what does the hanging gardens represent?


3 Answers

AnnNettie Paradise Profile

Nebuchadnezzar II built them, apparently for his Median queen Amytis, who found the flat Babylonian countryside disappointing and longed for the trees and hilly terrain of her native land. The Hanging Gardens consisted of a series of manmade terraces joined by marble staircases and possibly rising to heights of 75 to 300 feet above the plain. On the earth-covered terraces grew many flowers, shrubs and trees. It is said that slaves worked in shifts turning screws of some sort that lifted water from the Euphrates to the gardens. From cisterns on the highest terrace, the water was piped to fountains that provided for needed irrigation. Extraordinary though they were, however, those famed Hanging Gardens (rated one of the seven wonders of the world) no longer exist.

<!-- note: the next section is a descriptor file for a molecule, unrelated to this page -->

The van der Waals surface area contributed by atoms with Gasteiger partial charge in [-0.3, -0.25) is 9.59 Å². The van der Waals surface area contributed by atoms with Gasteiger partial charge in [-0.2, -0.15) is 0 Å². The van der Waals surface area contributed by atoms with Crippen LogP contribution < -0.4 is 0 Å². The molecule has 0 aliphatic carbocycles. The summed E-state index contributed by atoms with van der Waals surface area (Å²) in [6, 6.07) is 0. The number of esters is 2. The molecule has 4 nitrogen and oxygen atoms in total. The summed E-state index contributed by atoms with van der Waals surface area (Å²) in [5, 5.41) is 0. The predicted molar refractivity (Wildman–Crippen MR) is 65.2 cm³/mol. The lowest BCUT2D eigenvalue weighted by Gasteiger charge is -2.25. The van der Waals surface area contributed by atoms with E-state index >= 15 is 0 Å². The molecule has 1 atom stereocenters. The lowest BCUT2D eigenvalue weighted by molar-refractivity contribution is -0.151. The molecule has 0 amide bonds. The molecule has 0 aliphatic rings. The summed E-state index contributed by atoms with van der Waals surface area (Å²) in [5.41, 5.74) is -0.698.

Didge Doo Profile
Didge Doo answered

Here's a direct quote from The Devil's New Dictionary by Richard Ianelli.

NEBUCHADNEZZAR: An ancient Babylonian king whose practice of lynching criminals from trees amid magnificent plants and flowers originated the famous Hanging Gardens of Babylon.

Karl Sagan Profile
Karl Sagan answered

The hanging gardens are one of the seven wonders, and I can say that they're the only ones which location has not been definitively established. As a person who's really into plants and flora in general, I used to read a lot about them. Well, I don't think I can call myself a gardener yet, since I just got a big stump removed by a stump grinding Farmington CT company Here, and I haven't done much there, but I hope I will.

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